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The Spoonbill, Vol. 17, No. 10, February 1969
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The Spoonbill, Vol. 17, No. 10, February 1969 - Image 1. February 1969. Special Collections, University of Houston Libraries. University of Houston Digital Library. Web. December 9, 2021. https://digital.lib.uh.edu/collection/2007_023/item/3914/show/3902.

Disclaimer: This is a general citation for reference purposes. Please consult the most recent edition of your style manual for the proper formatting of the type of source you are citing. If the date given in the citation does not match the date on the digital item, use the more accurate date below the digital item.

(February 1969). The Spoonbill, Vol. 17, No. 10, February 1969 - Image 1. Outdoor Nature Club Newsletters. Special Collections, University of Houston Libraries. Retrieved from https://digital.lib.uh.edu/collection/2007_023/item/3914/show/3902

Disclaimer: This is a general citation for reference purposes. Please consult the most recent edition of your style manual for the proper formatting of the type of source you are citing. If the date given in the citation does not match the date on the digital item, use the more accurate date below the digital item.

The Spoonbill, Vol. 17, No. 10, February 1969 - Image 1, February 1969, Outdoor Nature Club Newsletters, Special Collections, University of Houston Libraries, accessed December 9, 2021, https://digital.lib.uh.edu/collection/2007_023/item/3914/show/3902.

Disclaimer: This is a general citation for reference purposes. Please consult the most recent edition of your style manual for the proper formatting of the type of source you are citing. If the date given in the citation does not match the date on the digital item, use the more accurate date below the digital item.

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Compound Item Description
Title The Spoonbill, Vol. 17, No. 10, February 1969
Alternative Title The Spoonbill, Vol. XVII, No. 10, February 1969
Contributor (Local)
  • Bradley, Ewell C.
  • Bradley, Julia
Publisher Outdoor Nature Club
Date February 1969
Subject.Topical (LCSH)
  • Ornithology
Subject.Geographic (TGN)
  • Houston, Texas
Genre (AAT)
  • newsletters
  • periodicals
Language English
Type (DCMI)
  • Text
Original Item Location ID 2007-023, Box 10, Folder 4
ArchivesSpace URI /repositories/2/archival_objects/9854
Original Collection Outdoor Nature Club Records
Digital Collection Outdoor Nature Club Newsletters
Digital Collection URL http://digital.lib.uh.edu/collection/2007_023
Repository Special Collections, University of Houston Libraries
Repository URL http://libraries.uh.edu/branches/special-collections/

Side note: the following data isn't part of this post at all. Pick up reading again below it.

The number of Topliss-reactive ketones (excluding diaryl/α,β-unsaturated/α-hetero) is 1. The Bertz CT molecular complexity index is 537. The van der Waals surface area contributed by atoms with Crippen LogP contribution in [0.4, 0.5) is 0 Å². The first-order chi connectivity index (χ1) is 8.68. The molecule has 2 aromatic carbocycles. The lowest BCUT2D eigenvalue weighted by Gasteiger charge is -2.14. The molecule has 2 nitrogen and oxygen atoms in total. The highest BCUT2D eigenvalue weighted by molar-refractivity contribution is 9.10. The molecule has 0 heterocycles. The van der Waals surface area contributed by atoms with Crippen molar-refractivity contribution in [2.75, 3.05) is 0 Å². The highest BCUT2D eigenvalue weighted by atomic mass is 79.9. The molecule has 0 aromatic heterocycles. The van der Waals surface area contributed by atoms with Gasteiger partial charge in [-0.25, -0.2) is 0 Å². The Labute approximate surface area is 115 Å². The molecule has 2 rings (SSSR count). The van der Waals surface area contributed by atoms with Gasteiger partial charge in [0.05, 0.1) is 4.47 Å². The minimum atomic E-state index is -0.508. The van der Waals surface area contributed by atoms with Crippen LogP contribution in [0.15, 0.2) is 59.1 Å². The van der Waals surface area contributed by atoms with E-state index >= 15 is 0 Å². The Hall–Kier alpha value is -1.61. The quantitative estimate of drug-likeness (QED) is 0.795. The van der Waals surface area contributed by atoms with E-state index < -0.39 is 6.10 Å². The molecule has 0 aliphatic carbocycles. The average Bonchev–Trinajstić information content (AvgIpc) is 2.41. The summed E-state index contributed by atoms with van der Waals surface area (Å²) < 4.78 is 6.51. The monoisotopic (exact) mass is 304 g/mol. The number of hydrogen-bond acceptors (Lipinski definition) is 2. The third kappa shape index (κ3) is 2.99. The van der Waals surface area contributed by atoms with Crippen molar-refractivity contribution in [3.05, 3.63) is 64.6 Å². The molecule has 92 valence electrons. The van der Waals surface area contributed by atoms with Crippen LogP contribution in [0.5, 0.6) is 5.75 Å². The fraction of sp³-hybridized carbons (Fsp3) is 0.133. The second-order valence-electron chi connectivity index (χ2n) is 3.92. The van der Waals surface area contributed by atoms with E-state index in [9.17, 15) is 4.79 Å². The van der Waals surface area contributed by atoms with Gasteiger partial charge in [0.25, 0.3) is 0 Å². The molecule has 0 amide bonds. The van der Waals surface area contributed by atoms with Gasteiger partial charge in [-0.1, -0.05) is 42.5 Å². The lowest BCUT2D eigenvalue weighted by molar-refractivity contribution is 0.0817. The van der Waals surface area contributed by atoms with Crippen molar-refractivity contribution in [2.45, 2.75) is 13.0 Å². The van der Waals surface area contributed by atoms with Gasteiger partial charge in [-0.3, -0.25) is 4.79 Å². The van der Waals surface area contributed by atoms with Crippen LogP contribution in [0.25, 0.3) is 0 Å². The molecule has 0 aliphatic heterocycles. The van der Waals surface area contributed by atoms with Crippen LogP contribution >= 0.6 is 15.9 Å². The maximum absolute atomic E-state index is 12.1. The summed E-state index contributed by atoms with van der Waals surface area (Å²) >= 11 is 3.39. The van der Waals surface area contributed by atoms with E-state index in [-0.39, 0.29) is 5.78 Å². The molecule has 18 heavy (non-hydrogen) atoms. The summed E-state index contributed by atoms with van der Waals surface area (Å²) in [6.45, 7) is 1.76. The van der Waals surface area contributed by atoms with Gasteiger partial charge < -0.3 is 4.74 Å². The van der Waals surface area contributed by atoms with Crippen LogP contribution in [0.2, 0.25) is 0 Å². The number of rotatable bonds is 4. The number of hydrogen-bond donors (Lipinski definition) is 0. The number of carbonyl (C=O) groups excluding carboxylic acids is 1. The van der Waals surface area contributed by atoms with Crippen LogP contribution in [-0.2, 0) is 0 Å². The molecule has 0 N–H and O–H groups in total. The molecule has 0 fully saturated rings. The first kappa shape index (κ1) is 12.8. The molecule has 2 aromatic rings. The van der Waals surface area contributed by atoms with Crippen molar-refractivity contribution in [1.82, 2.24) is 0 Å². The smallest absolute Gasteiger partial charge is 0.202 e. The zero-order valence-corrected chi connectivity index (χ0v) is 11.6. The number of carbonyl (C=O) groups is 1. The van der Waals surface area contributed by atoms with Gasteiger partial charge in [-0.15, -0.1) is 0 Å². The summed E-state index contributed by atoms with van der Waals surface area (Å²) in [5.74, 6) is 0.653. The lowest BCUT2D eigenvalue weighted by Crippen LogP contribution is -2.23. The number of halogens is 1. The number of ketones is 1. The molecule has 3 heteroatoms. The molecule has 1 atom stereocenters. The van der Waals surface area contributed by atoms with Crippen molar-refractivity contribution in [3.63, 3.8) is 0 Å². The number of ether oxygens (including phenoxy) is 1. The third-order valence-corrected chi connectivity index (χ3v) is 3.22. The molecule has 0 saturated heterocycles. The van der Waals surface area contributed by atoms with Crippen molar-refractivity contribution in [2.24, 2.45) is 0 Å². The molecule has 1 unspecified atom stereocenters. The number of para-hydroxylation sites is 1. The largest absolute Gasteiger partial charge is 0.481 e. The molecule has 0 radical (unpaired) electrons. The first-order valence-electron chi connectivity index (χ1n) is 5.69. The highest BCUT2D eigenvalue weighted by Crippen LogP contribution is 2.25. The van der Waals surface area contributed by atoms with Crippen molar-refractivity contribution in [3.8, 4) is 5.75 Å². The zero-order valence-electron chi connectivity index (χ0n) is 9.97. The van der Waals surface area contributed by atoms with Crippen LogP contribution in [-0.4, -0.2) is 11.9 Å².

Use and Reproduction No Copyright - United States
File Name index.cpd
Item Description
Title Image 1
Format (IMT)
  • image/jpeg
File Name uhlib_2007_023_b010_f004_002_001.jpg
Transcript _ _t_g !_-_-. 5 VOLUME XVII, NO. 10 February, 1969 #**##*******#********♦ ♦ ♦ ♦ "What is so rare as a day in June?"— * ♦ asks the poet Lowell..we birders in ♦ ♦ the Upper Texas Coast area can truly * ♦ say: "A winter replete with avian ♦ ♦ goodies that have kept us all stimu- * ♦ lated, running hither and thither ♦ to see such birds as Evening Grosbeaks, * ♦ a lone Jacana, another loner the Purple * ♦ Sandpiper, European Widgeons..." ♦ ♦ PUBLISHED BY THE ORNITHOLOGY GROUP, OUTDOOR NATURE CLUB. HOUSTON. TEXAS The Editors have always encouraged our readers to send in to The Spoonbill accounts of their vacation comings and goings. We have two very interesting articles for this issue, given below in the order in which they were received: BIRD HIGHLIGHTS OF A NOH-BIRDING TRIP - by Marian Washburn Our flying trip to San Francisco in the camper for the Christmas holidays wasn't intended to be/birding vacation, muoh though we would have liked it that way. "Time was of the essence," since we would be visiting Dan's family and a couple of friends along the way. However, birders being what they are, we kept as close a wateh as 60-70 mph would permit while on the way, and spent a few hours looking about the places where we stopped. The first to join the "lifer" list was the Oregon Junco which, while it has been reported in this area, had not been seen by this birder. A flock of them were hopping happily over the snow on top of one of the mountain ranges we crossed going west, and seemed to be finding just what they wanted for Christmas. The following day, on a tour of the megalopolis located south of San Francisco, we noted a small group of Western Grebes paddling about in a yacht harbor in one of the small towns that crowd so closely together. These long-neoked swimmers seemed more friendly and less "sensitive-feathered"^ than the members of their tribe who live in these parts. San Francisco (Would you believe it?) was sunny but COLD, with a coldness worse than the humid frigidity of the Gulf Coast Area, so birding was something less than desirable, quite aside from the consideration that we had come 2100 miles to visit with family. However, a sightseeing run across the Golden Gate Bridge and a momentary stop in Sausalito (now there's a bunch of vertical real estate!) yielded a Ringed Kingfisher perched atop one of a forest of sailboat masts. What he was doing there he didn't confide; Peterson says he occpies tropical Mexico and south; Robbins-Bruua et al. also show him as a southerner. Despite these authorities, however, there was Mr. R. Kingfisher, with his "bright rusty belly" plainly to be seen. Overnight in Las Vegas on the return trip (no, not even a nickel!) netted only a few White-crowned Sparrows in the yard before we left in the morning. Phoenix, however, was another matter. A couple of hours spent in Enoanto Park added to the life-list the Gray-headed Junco and the Red-shafted Flicker. The Cactus Wren was there, of course, with Gila Woodpeckers and many of the other regular inhabitants. The local Audubon chapter conducts a bi-weekly bird walk through the park and has made up a sizeable check list, which is available at the park headquarters. A field trip to South Mountain Park was set for the next day and sounded like fun, but departure was set for bedtime that night, unfortunately.